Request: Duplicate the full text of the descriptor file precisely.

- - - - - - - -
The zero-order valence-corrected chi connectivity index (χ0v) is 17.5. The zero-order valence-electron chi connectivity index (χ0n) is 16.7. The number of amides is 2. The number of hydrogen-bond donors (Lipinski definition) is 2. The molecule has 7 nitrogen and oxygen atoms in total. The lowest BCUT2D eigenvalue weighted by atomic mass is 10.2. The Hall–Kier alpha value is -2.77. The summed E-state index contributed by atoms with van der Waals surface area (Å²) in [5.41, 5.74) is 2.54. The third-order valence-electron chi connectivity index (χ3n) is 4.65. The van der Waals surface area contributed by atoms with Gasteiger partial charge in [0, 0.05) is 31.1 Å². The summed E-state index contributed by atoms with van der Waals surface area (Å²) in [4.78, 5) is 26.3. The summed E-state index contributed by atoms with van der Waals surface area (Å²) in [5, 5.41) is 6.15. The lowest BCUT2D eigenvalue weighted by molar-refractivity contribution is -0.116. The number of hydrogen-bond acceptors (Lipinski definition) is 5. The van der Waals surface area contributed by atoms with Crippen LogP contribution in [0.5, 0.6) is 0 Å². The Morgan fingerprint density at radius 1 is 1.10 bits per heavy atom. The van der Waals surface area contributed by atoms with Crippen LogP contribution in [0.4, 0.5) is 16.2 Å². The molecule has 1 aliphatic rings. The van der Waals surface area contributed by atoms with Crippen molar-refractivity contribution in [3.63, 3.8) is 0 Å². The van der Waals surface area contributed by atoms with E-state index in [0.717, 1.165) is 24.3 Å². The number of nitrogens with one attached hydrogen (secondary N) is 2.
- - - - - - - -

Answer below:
The zero-order valence-corrected chi connectivity index (χ0v) is 17.5. The zero-order valence-electron chi connectivity index (χ0n) is 16.7. The number of amides is 2. The number of hydrogen-bond donors (Lipinski definition) is 2. The molecule has 7 nitrogen and oxygen atoms in total. The lowest BCUT2D eigenvalue weighted by atomic mass is 10.2. The Hall–Kier alpha value is -2.77. The summed E-state index contributed by atoms with van der Waals surface area (Å²) in [5.41, 5.74) is 2.54. The third-order valence-electron chi connectivity index (χ3n) is 4.65. The van der Waals surface area contributed by atoms with Gasteiger partial charge in [0, 0.05) is 31.1 Å². The summed E-state index contributed by atoms with van der Waals surface area (Å²) in [4.78, 5) is 26.3. The summed E-state index contributed by atoms with van der Waals surface area (Å²) in [5, 5.41) is 6.15. The lowest BCUT2D eigenvalue weighted by molar-refractivity contribution is -0.116. The number of hydrogen-bond acceptors (Lipinski definition) is 5. The van der Waals surface area contributed by atoms with Crippen LogP contribution in [0.5, 0.6) is 0 Å². The Morgan fingerprint density at radius 1 is 1.10 bits per heavy atom. The van der Waals surface area contributed by atoms with Crippen LogP contribution in [0.4, 0.5) is 16.2 Å². The molecule has 1 aliphatic rings. The van der Waals surface area contributed by atoms with Crippen molar-refractivity contribution in [3.63, 3.8) is 0 Å². The van der Waals surface area contributed by atoms with E-state index in [0.717, 1.165) is 24.3 Å². The number of nitrogens with one attached hydrogen (secondary N) is 2.